Benchmarking – SQL with and without index

Everybody likes when processes are running at optimal performance. SQL queries is a typical example where the answer of the two equal queries can be delivered with different speed.
Indexes on a table can have a large impact on the performance of a SQL query. I’ve done some benchmark tests running the same query on a table with and without a index.

The table structure: TestIndex (rowId PK int, productId int not null, countryId int not null). The table contains of 100000 rows.

The SQL query:
set statistics time on;
select productId, count(productId) name, min(countryId)
from testindex T2
where productId > 29500000 and productId < 30000000 AND productId IN
(
select productId from testindex
group by productId having count(productId) < 2
)
AND
productId IN
(
select productId from testindex
group by productId having count(productId) < 3
)
AND
productId IN
(
select productId from testindex where countryId < 100
group by productId having count(productId) > 0
)
AND
productId IN
(
select productId from testindex where countryId < 100
group by productId having count(productId) > 0
)
AND
productId IN
(
select productId from testindex where countryId < 100
group by productId having count(productId) > 0
)
AND
productId IN
(
select productId from testindex where countryId < 100
group by productId having count(productId) > 0
)
AND
productId IN
(
select productId from testindex where countryId < 100
group by productId having count(productId) > 0
)
AND
productId IN
(
select productId from testindex where countryId < 100
group by productId having count(productId) > 0
)
AND
productId IN
(
select productId from testindex where countryId < 100
group by productId having count(productId) > 0
)
AND
productId IN
(
select productId from testindex where countryId < 100
group by productId having count(productId) > 0
)
AND
productId IN
(
select productId from testindex where countryId < 100
group by productId having count(productId) > 0
)
AND
productId IN
(
select productId from testindex where countryId < 100
group by productId having count(productId) > 0
)
AND
productId IN
(
select productId from testindex where countryId < 100
group by productId having count(productId) > 0
)
AND
productId IN
(
select productId from testindex where countryId < 100
group by productId having count(productId) > 0
)
AND
productId IN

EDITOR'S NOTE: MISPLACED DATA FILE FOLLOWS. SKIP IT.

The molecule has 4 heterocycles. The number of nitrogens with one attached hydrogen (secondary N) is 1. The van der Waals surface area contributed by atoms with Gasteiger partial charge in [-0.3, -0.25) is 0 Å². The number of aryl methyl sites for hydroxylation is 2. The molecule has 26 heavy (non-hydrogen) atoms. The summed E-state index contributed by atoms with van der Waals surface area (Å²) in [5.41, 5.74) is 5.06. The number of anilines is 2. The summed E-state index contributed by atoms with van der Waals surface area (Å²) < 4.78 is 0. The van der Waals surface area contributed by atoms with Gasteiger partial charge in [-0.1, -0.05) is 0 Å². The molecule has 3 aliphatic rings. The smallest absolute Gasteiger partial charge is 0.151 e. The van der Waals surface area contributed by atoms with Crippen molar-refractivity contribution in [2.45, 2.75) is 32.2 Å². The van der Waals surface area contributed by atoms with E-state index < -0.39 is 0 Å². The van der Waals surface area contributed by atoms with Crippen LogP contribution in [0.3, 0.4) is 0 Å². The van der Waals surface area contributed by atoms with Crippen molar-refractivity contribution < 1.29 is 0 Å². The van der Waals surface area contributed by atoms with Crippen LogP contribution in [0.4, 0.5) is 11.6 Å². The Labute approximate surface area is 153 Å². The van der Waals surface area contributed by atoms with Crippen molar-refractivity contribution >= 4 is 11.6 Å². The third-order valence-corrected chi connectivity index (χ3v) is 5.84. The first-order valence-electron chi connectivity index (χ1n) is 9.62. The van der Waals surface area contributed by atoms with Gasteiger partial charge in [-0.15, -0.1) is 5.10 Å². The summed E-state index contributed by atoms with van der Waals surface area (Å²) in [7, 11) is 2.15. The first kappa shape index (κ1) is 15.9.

(
select productId from testindex where countryId < 100
group by productId having count(productId) > 0
)
group by productid, name, countryId
order by productId desc
set statistics time off;

The index was created like this:
CREATE NONCLUSTERED INDEX testIndexOne
ON testindex (productId)

Benchmark results

CPU time no index CPU time with index Elapsed time no index Elapsed time with index
94 0 7006 60
15 0 6267 30
31 0 6000 61
47 0 6218 32
235 0 6276 31

As you can see in the benchmark results above there is a huge different in both CPU- and elapsed time for running the exactly the same query. The only difference was an added index on one of the columns in the table that was queried.

Comparison async, sync and delegates

Made a time execution comparison between a usual syncronous, asynchronous and a threaded method call with delegates.

//Declare delegate
public delegate void DelGetList(List<int> lista, string tName);

//Create delegate handler
DelGetList delReporter = ReportList;

//Init method
private void Init()
{
TestThreads();
//TestAsynchronous();
//TestSynchronous();
}

private void TestThreads()
{
//Timestamp (will be read at invoked method)
dtStart = DateTime.Now;

//Call main method
Thread t1 = new Thread(new ThreadStart(GetIntsInNewThread));
Thread t2 = new Thread(new ThreadStart(GetIntsInNewThread));
Thread t3 = new Thread(new ThreadStart(GetIntsInNewThread));
var threads = new List<Thread>() { t1, t2, t3 };
foreach (var t in threads)
t.Start();
}
private async void TestAsynchronous()
{
//Timestamp
dtStart = DateTime.Now;

//Call main method
var tasks = new List<Task<List<int>>>();
tasks.Add(TestAsync());
tasks.Add(TestAsync());
tasks.Add(TestAsync());
var test = await Task.WhenAll(tasks);

//Print
System.Console.WriteLine(“Asynchronous, elapsed MS: ” + (DateTime.Now – dtStart).Milliseconds);
}
private void TestSynchronous()
{
//Timestamp
dtStart = DateTime.Now;

//Call main method
var a1 = GetIntsSync();
var a2 = GetIntsSync();
var a3 = GetIntsSync();

//Print
System.Console.WriteLine(“Synchronous, elapsed MS: ” + (DateTime.Now – dtStart).Milliseconds);
}

private List<int> GetIntsSync()
{
List<int> ret = new List<int>();
for (int i = 0; i < 10000000; i++)
{
if (i % 2 == 0 && i / 3 == 1)
ret.Add(i);
}
return ret;
}
private void GetIntsInNewThread()
{
List<int> ret = new List<int>();
for (int i = 0; i < 10000000; i++)
{
if (i % 2 == 0 && i / 3 == 1)
ret.Add(i);
}

delReporter.Invoke(ret, Thread.CurrentThread.Name);
}

private Task<List<int>> TestAsync()
{
return Task.Run(() =>
{
List<int> ret = new List<int>();
for (int i = 0; i < 10000000; i++)
{
if (i % 2 == 0 && i / 3 == 1)
ret.Add(i);
}
return ret;
});
}

//Execution time (3 tests)
Syncronous, elapsed MS: 225
Syncronous, elapsed MS: 223
Syncronous, elapsed MS: 223
Syncronous, elapsed MS: 231
Syncronous, elapsed MS: 231

Asyncronous, elapsed MS: 135
Asyncronous, elapsed MS: 154
Asyncronous, elapsed MS: 149
Asyncronous, elapsed MS: 134
Asyncronous, elapsed MS: 131

Threads, elapsed MS: 134
Threads, elapsed MS: 167
Threads, elapsed MS: 134
Threads, elapsed MS: 147
Threads, elapsed MS: 164